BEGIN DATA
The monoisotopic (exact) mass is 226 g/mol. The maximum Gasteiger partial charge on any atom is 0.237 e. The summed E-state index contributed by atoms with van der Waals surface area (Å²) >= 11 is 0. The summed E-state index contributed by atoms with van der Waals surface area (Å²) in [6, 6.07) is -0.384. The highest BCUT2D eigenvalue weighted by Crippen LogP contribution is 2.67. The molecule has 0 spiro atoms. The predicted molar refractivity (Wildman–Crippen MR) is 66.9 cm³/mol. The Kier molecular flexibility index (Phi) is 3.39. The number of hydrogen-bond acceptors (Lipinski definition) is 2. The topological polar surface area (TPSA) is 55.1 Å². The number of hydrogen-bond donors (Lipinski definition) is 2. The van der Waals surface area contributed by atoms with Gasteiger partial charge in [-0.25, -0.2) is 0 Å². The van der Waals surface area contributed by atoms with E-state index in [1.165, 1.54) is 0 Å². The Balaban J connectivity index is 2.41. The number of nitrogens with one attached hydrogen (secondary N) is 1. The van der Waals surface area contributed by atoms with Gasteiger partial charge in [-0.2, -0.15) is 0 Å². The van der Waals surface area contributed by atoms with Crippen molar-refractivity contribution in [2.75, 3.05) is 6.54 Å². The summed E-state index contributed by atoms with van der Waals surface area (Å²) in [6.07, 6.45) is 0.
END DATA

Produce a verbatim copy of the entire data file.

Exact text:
The monoisotopic (exact) mass is 226 g/mol. The maximum Gasteiger partial charge on any atom is 0.237 e. The summed E-state index contributed by atoms with van der Waals surface area (Å²) >= 11 is 0. The summed E-state index contributed by atoms with van der Waals surface area (Å²) in [6, 6.07) is -0.384. The highest BCUT2D eigenvalue weighted by Crippen LogP contribution is 2.67. The molecule has 0 spiro atoms. The predicted molar refractivity (Wildman–Crippen MR) is 66.9 cm³/mol. The Kier molecular flexibility index (Phi) is 3.39. The number of hydrogen-bond acceptors (Lipinski definition) is 2. The topological polar surface area (TPSA) is 55.1 Å². The number of hydrogen-bond donors (Lipinski definition) is 2. The van der Waals surface area contributed by atoms with Gasteiger partial charge in [-0.25, -0.2) is 0 Å². The van der Waals surface area contributed by atoms with E-state index in [1.165, 1.54) is 0 Å². The Balaban J connectivity index is 2.41. The number of nitrogens with one attached hydrogen (secondary N) is 1. The van der Waals surface area contributed by atoms with Gasteiger partial charge in [-0.2, -0.15) is 0 Å². The van der Waals surface area contributed by atoms with Crippen molar-refractivity contribution in [2.75, 3.05) is 6.54 Å². The summed E-state index contributed by atoms with van der Waals surface area (Å²) in [6.07, 6.45) is 0.